Although nationwide data are not yet available for the growth of online distance education options since 1999, the growth of distance education in the state of Oregon indicates that more and more courses are being offered in an online format. The Oregon University System reports that there were 3,170 students enrolled in 222 computer-based courses in 1998-1999. In 2001-2002, the most recent year for which statistics are available, there were 14,206 students enrolled in 1,436 courses. This represents an almost 350% increase in the number of students and an almost 550% increase in the number of courses. As a result of this increase in the number of online distance education courses, Oregon students are able to take a more diverse course load, add flexibility to their schedules, and to take courses that cater to the learning styles of the individual student. (Oregon University System, 2001).

Barriers to Participation for Students with Disabilities

Distance learning is an increasingly popular way for institutions of higher learning to deliver educational services to students. It is popular among students with disabilities as well; a Department of Education study found that 27.6% of students with disabilities surveyed were more satisfied with distance learning than online learning, compared to 22.1% of their nondisabled counterparts (National Center for Education Statistics, 2000). However, distance education is also increasingly inaccessible to people with disabilities. The design of many distance learning courses offered by institutions of higher learning erects barriers to the full participation of students and instructors with some types of disabilities (Burgstahler, 2002).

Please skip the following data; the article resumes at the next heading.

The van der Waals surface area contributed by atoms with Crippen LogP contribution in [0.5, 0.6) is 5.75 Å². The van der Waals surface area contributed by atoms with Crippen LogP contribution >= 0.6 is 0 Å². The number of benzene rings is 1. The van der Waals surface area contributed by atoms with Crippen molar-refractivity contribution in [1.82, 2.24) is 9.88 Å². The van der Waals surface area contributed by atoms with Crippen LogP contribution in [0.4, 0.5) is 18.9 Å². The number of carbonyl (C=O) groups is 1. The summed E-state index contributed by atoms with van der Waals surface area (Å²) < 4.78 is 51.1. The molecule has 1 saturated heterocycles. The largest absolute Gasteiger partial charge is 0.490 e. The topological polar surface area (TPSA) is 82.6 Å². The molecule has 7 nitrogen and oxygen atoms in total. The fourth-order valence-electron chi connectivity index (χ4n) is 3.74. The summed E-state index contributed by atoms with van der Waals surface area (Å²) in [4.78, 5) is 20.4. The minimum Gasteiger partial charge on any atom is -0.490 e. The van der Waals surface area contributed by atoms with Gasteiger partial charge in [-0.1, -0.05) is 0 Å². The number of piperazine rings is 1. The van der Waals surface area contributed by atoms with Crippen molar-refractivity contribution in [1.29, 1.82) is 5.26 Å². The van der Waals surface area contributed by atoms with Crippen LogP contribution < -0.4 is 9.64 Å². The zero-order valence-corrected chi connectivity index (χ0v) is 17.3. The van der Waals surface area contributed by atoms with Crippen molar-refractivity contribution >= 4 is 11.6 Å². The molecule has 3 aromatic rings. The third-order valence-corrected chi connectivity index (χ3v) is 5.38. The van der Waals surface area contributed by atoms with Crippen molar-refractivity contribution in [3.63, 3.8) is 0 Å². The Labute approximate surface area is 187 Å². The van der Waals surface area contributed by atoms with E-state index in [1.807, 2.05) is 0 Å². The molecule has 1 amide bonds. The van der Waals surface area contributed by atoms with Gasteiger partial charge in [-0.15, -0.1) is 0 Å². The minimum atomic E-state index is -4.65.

One main concern is the integration of existing information technology with assistive technology devices utilized by people with disabilities. The federal government defines an assistive technology device as "any item, piece of equipment, or product system, whether acquired commercially, modified, or customized, that is used to increase, maintain, or improve functional capabilities of individuals with disabilities" (29 United States Code § 3002(a)(3), 2000). Assistive technology use is widespread; the Assistivetech.net project (http://www.assistivetech.net/) at the Georgia Institute of Technology lists thousands of different devices in its online database, such as screen-reading software, speech-activated devices, specially adapted keyboards, and magnification tools. A 1994 National Center for Health Statistics study revealed that over 16 million Americans used some form of assistive technology (National Center for Health Statistics, 1994). However, there is no reliable source of information regarding the number of people using assistive technology, and as more and more technology becomes available at a rapid pace, the available information about persons who use assistive technology becomes quickly outdated (Carlson, 2001).